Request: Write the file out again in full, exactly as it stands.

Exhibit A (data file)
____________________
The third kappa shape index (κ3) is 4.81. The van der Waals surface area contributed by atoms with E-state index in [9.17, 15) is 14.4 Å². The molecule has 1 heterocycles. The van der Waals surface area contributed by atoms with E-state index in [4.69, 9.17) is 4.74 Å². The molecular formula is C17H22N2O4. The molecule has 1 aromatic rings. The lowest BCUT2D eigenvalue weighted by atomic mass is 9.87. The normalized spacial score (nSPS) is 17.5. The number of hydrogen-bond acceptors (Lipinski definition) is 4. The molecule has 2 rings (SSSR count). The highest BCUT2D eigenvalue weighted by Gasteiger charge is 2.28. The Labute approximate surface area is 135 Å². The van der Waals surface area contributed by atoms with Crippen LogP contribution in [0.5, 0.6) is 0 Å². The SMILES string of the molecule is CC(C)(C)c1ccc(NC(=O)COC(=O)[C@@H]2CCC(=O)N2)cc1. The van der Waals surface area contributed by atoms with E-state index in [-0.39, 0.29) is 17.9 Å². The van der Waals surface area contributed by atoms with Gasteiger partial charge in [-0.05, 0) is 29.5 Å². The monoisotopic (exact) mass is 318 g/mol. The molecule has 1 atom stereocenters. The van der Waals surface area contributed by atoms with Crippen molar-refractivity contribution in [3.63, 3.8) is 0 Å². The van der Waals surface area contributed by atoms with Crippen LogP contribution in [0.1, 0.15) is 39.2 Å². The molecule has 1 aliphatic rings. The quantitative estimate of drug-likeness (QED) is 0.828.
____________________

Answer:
The third kappa shape index (κ3) is 4.81. The van der Waals surface area contributed by atoms with E-state index in [9.17, 15) is 14.4 Å². The molecule has 1 heterocycles. The van der Waals surface area contributed by atoms with E-state index in [4.69, 9.17) is 4.74 Å². The molecular formula is C17H22N2O4. The molecule has 1 aromatic rings. The lowest BCUT2D eigenvalue weighted by atomic mass is 9.87. The normalized spacial score (nSPS) is 17.5. The number of hydrogen-bond acceptors (Lipinski definition) is 4. The molecule has 2 rings (SSSR count). The highest BCUT2D eigenvalue weighted by Gasteiger charge is 2.28. The Labute approximate surface area is 135 Å². The van der Waals surface area contributed by atoms with Crippen LogP contribution in [0.5, 0.6) is 0 Å². The SMILES string of the molecule is CC(C)(C)c1ccc(NC(=O)COC(=O)[C@@H]2CCC(=O)N2)cc1. The van der Waals surface area contributed by atoms with E-state index in [-0.39, 0.29) is 17.9 Å². The van der Waals surface area contributed by atoms with Gasteiger partial charge in [-0.05, 0) is 29.5 Å². The monoisotopic (exact) mass is 318 g/mol. The molecule has 1 atom stereocenters. The van der Waals surface area contributed by atoms with Crippen molar-refractivity contribution in [3.63, 3.8) is 0 Å². The van der Waals surface area contributed by atoms with Crippen LogP contribution in [0.1, 0.15) is 39.2 Å². The molecule has 1 aliphatic rings. The quantitative estimate of drug-likeness (QED) is 0.828.